But the Lazy Cook does have a life beyond her Mister and the quest for an engaging experiment. On occasion I will teach classes or go to yoga. On those evenings, I prepare something in advance or we will buy a prepackaged food for the Mister to throw together if need be.

Prior to one such occasion, we were doing a Saturday shop-a-thon. We make a list of items needed, then drive into the nearby city and work our way home by way of several general stores. These either have things specifically on the list or we look for deals or new things to try.

At the Hmong Market, they had just put out a fresh batch of “Rice Bombs”. I’d love to tell you what they are really called, but I’ve lost my English/Hmong/Vietnamese dictionary. Even with the best of the English speakers in the store, they are only able to describe what the Rice Bombs consist of: a filling of some sort, wrapped in a thick layer of sticky rice, enveloped in green bamboo leaves. This is the equivalent of a workman’s lunch break sandwich. It can be easily held in one hand, it’s filling and tasty. For the best flavor steam them, leaves and all, until they are hot all the way through.

I’ve had them on other occasions filled with mixed vegetables, sweet black bean paste or meat and vegetable. In this particular store, they only carried two types: a large Rice Bomb filled with white beans and shredded pieces of pork (and the occasional chunk of solid pork fat) or smaller ones filled with banana slices. Not the best I’ve ever had, but still pretty damned good.

The Rice Bombs have never carried a label. It’s sort of the Hmong version of: If you have to ask, you obviously don’t belong here. So, if you want to eat a Rice Bomb, you take it on faith.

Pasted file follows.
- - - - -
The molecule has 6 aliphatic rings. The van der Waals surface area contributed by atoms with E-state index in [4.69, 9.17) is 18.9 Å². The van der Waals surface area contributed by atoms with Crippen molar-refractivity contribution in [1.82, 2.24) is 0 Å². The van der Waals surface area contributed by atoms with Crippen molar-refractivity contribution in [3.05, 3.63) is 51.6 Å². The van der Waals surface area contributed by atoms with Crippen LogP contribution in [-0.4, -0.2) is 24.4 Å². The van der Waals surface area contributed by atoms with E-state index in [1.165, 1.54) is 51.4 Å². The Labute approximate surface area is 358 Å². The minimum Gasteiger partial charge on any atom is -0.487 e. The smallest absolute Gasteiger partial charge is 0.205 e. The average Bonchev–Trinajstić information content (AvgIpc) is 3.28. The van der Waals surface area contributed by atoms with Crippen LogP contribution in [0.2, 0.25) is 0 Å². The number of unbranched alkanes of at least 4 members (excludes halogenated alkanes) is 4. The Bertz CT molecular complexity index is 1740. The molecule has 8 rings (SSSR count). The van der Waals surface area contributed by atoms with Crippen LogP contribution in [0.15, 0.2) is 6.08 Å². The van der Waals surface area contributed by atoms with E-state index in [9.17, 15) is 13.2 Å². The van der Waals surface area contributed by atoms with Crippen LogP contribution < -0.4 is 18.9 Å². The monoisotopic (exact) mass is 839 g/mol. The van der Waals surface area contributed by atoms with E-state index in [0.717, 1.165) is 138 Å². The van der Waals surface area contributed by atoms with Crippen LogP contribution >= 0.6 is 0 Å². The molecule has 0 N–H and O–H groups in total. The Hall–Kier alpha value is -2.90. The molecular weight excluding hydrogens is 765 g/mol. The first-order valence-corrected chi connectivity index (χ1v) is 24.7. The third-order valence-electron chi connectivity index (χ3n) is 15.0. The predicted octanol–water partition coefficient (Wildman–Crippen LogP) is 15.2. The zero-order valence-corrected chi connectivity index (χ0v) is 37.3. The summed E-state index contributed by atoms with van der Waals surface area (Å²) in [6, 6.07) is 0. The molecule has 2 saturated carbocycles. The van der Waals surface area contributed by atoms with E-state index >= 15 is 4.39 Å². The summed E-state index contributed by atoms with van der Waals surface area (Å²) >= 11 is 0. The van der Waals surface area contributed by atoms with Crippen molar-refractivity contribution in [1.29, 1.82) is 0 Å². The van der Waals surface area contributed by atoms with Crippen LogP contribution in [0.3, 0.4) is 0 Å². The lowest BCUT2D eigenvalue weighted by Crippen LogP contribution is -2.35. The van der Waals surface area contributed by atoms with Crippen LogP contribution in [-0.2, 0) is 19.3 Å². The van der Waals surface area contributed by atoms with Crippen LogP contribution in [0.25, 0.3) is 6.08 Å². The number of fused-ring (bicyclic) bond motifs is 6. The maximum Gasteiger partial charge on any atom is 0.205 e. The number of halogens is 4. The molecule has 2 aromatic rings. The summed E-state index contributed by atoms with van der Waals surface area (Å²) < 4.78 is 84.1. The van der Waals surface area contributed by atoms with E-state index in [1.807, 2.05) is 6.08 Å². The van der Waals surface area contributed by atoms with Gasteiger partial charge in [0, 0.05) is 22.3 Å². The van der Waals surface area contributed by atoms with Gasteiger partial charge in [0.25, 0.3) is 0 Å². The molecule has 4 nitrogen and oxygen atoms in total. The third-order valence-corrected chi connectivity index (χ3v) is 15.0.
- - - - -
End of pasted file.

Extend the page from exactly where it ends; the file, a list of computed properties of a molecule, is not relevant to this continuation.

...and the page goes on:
The Mister and I were walking around the store discussing the upcoming Monday evening meal. We had agreed on the pre-made entrée, but I was thinking more along the lines of an after dinner sweet.

“How about some Tapioca Sticks with sesame?” I offered. “We have vanilla Toffuti. You could scoop it up with the sticks.”

The Mister seemed unconvinced. I think it was a little too Low Tea and dainty for his taste.

“How about,” he countered, “the little Rice Bombs with Toffuti?” The Mister does like his bananas. And I agreed that the combination of warm sticky rice, banana and sweetened tofu goo would be a good, simple to prep, dessert. So, it was settled.

I go off to teach my class and arrive back at the house late on Monday evening. Them Boyz are gone, the Mister is in the midst of his clean up chores. I put my bags and bundles down and ask how the evening went.

“It was good,” he said. “until we got to desert.”

“Wuh-oh, what happened?” I asked, with not-to-be-related visuals floating through my head.

He folded his arms, leaning back against the kitchen counter, with a slightly bemused look on his face and related the following:

Dinner had gone along fine. The food was good, the conversation pleasant. The Mister had put the small Rice Bombs into the steamer at the beginning of the meal, so they would be ready when the main course was finished.

After dinner, he fished them out of the steamer, took off the bamboo wraps, put them on small plates and carried them to the table. Here, he ladled out a big scoop of vanilla Tofutti ice cream on top of each one.

Them Boyz had never had a Rice Bomb before. But no matter, through experience they have learned to trust the Lazy Cook’s judgment on these things.

The Mister said he sat down, took his spoon and cut through the melting frozen desert and into the warm, sticky Rice Bomb. It wasn’t banana filling.

I grimaced and clenched my teeth to forestall a queasy knot forming in my stomach. “What was it?” I asked in a low voice.

“It was the Shredded Pork and White Beans.” He said, suppressing a grin.

“Oh, frack.” I said, rolling my eyes, “How did that go over?”

The Mister was now barely able to keep himself from laughing. He said, “Tom pushed the Toffuti off to one side of the plate, the Rice Bomb to the other and ate them separately.”

“And Rog?” I asked.

He leveled his gaze at me and said, “Roger stopped, looked at it, shrugged and kept eating.”

So. How good are Rice Bombs? Rice bombs are soooooo good……

* “It still needs something…” is code for: You have to make this again. As the Lazy Cook tends rest on her laurels with successful dishes. Why tinker with it if it’s already good? So, the thinking goes, if it’s “wrong”, it will be made again in an attempt to improve.